Six Key Questions about the Arkansas Offense in 2021

Arkansas football

The Arkansas football season starts in late August and spring practice is underway. There are plenty of questions that will surround the team on offense. 

One big question is around the quarterback position. The team lost their starting quarterback Feleipe Franks to the draft after this season. 


At QB, will there be a drop off from Feleipe Franks to KJ Jefferson?

The presumed starter is redshirt sophomore KJ Jefferson. He started the 2020 game against Missouri while Franks was out. In that game Jefferson threw 3 touchdown passes and Arkansas scored a season-high 48 points in the 2 point loss. 

In 2019, Jefferson appeared in three games and made one start against the top ranked LSU Tigers. Jefferson completed just 45% of his passes in 2019 and 49% in 2020. He has completed 34/72 passes in his career for a 47% career mark. 

After a rocky first game in Fayetteville, Franks completed at least 62% of his passes in his last 8 games of the year and threw 16 touchdowns to just 2 interceptions in those games. 

There is a difference in passing ability between Franks and Jefferson, but Jefferson is a more mobile quarterback. 

Outside of the Missouri game, Jefferson had 15 rushing attempts compared to just 8 pass attempts over 4 games for 35 rushing yards and a touchdown. 

“Right now, KJ is our starter and we certainly anticipate a really nice battle,” head coach Sam Pittman said in a recent press conference. “And all that’s going to do is make you better. And the kids understand it and it’ll make KJ better, it’ll make Malik better, I’ll make Cole, Refro, whomever. John, Stephens, it’ll will make everybody better.”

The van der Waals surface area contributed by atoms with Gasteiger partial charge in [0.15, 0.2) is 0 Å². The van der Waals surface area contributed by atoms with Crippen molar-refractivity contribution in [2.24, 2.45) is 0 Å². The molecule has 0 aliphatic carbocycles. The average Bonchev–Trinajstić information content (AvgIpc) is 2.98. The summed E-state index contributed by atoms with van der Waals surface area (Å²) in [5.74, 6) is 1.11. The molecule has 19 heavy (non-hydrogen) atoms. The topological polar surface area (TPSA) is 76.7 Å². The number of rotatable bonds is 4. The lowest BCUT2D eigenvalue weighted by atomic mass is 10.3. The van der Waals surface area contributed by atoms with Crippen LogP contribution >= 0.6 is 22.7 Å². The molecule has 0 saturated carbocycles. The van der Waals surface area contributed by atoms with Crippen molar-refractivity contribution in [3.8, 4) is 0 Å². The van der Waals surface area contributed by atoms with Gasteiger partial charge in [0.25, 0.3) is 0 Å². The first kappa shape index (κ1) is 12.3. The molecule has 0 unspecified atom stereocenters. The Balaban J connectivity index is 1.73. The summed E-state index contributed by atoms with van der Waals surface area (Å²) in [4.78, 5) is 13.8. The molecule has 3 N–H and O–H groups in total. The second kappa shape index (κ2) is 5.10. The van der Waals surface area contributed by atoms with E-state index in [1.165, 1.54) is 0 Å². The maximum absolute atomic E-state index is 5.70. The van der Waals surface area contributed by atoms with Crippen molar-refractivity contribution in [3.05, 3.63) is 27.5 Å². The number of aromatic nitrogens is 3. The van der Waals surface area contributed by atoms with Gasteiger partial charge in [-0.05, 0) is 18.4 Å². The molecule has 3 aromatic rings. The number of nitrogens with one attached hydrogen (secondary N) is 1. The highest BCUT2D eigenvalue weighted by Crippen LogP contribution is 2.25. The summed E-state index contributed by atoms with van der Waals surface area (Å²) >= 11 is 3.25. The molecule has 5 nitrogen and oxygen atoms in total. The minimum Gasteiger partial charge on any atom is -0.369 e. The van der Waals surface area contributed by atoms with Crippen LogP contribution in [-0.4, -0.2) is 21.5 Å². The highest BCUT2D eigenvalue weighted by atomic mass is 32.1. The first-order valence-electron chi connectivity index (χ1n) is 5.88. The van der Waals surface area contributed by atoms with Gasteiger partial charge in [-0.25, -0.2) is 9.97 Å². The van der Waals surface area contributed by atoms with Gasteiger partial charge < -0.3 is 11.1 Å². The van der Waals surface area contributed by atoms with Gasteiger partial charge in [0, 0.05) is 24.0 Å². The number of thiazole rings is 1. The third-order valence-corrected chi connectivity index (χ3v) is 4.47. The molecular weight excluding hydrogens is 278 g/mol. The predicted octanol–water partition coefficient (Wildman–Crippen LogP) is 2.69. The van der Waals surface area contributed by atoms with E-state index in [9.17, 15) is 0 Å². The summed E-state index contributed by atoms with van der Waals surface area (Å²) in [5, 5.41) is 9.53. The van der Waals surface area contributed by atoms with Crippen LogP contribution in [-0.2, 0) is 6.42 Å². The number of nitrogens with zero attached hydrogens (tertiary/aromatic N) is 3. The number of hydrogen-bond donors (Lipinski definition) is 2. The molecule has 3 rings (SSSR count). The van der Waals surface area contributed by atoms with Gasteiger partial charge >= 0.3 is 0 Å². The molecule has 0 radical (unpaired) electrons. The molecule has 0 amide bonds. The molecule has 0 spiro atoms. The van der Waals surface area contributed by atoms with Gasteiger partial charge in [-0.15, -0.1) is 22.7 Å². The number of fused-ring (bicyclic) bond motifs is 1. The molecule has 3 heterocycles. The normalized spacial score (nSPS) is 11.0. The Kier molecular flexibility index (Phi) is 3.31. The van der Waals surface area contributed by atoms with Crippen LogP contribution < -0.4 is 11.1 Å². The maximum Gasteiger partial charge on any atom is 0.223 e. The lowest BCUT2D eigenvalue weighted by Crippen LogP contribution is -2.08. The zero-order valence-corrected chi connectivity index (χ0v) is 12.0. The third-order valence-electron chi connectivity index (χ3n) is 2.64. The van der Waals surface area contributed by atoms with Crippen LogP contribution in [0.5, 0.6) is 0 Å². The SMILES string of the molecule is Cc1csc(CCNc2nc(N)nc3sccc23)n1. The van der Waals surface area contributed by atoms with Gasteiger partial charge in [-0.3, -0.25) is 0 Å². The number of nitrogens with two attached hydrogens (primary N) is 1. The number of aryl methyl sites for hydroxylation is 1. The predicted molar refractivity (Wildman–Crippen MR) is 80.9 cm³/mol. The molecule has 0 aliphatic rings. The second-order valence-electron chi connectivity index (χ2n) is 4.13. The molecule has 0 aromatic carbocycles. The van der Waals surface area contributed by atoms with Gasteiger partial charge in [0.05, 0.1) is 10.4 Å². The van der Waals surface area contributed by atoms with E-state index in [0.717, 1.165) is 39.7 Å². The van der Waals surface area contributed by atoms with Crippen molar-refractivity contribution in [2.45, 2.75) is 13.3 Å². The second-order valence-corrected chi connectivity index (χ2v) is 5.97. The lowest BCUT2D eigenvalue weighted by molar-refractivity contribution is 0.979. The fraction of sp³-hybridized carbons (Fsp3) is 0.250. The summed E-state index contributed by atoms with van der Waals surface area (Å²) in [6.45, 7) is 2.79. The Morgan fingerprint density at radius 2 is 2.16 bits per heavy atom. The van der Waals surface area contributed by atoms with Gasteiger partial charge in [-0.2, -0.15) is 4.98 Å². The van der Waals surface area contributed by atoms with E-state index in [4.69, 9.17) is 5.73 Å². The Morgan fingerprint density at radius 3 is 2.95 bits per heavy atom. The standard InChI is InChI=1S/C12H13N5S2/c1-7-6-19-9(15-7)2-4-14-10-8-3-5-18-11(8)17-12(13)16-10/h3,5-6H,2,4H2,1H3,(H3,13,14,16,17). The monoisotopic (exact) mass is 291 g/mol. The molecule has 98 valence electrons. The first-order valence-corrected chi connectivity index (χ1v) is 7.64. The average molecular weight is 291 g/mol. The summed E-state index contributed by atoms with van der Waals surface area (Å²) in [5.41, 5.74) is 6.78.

“The team believes in him and heck I believe in him, but he’s done a nice job. Again, his work ethic has been leadership in itself and he’s becoming more vocal. He’s vocal as he needs to be, to be honest with you.” 


What can we expect from Malik Hornsby this spring? 

Redshirt freshman Malik Hornsby and true freshman Lucas Coley present possible starters as well if Jefferson doesn’t work out. 

Hornsby made two rushing attempts against Auburn for -1 yards as his only in-game action. 

In his last season of high school, Hornsby led his team to a 14-2 record and lost by 3 in the state championship game. He passed for 2279 yards and 29 touchdowns on a 57% completion and ran for 1587 yards and 17 touchdowns. 

Jefferson put up better passing numbers his senior year, throwing for 3180 yards and 37 touchdowns on a 60% completion rate. He had less running numbers than Hornsby with 916 rushing yards and 7 touchdowns. 

Hornsby is the more mobile quarterback, but Jefferson is the more accomplished and experienced passer. Hornsby provides a versatile backup to Jefferson for the time being, but with both of them being dual threat quarterbacks, he could step into the offensive scheme at any time. 


What kind of running back depth can we expect around Trelon Smith?

Another position with question marks around it is running back. The Razorbacks currently have nine running backs listed on their roster, with five being freshman or red-shirt freshman. Junior Trelon Smith and Rakeem Boyd were the backfield duo for Arkansas in 2020 before Boyd opted out to prepare for the NFL Draft after playing in 7 games. 

With the experience of 2020, Smith is the obvious starter on the team. He had the most rushing attempts on the team in 2020 with 134 for 710 yards and 5 touchdowns. He also had 22 catches for 159 yards and a touchdown. 

“Obviously Smith has earned that spot to this point and we’re going to let him go and see if he can continue to improve on what he’s done this far,” the Head Hog said. 

Redshirt-senior T.J. Hammonds is the only other running back on the roster who had a rushing attempt last season. He only had 14 rushes for 101 yards and 3 receptions for 63 yards over 8 games. 

“We have a lot of kids that are very similar,” Pittman said. “With Oglesby and Treylon and TJ, they’re all smaller, quick, shifty, fast guys.”

“We need to find a big back and so we have moved Rocket Sanders to running back and of course, Dominique’s in there as well. But because of the way we’re doing it with J.B. Hunt come in and … because the way we’re doing it, I think they’re going to get plenty of reps and we’ll be able to find it, but we’re looking for that guy.”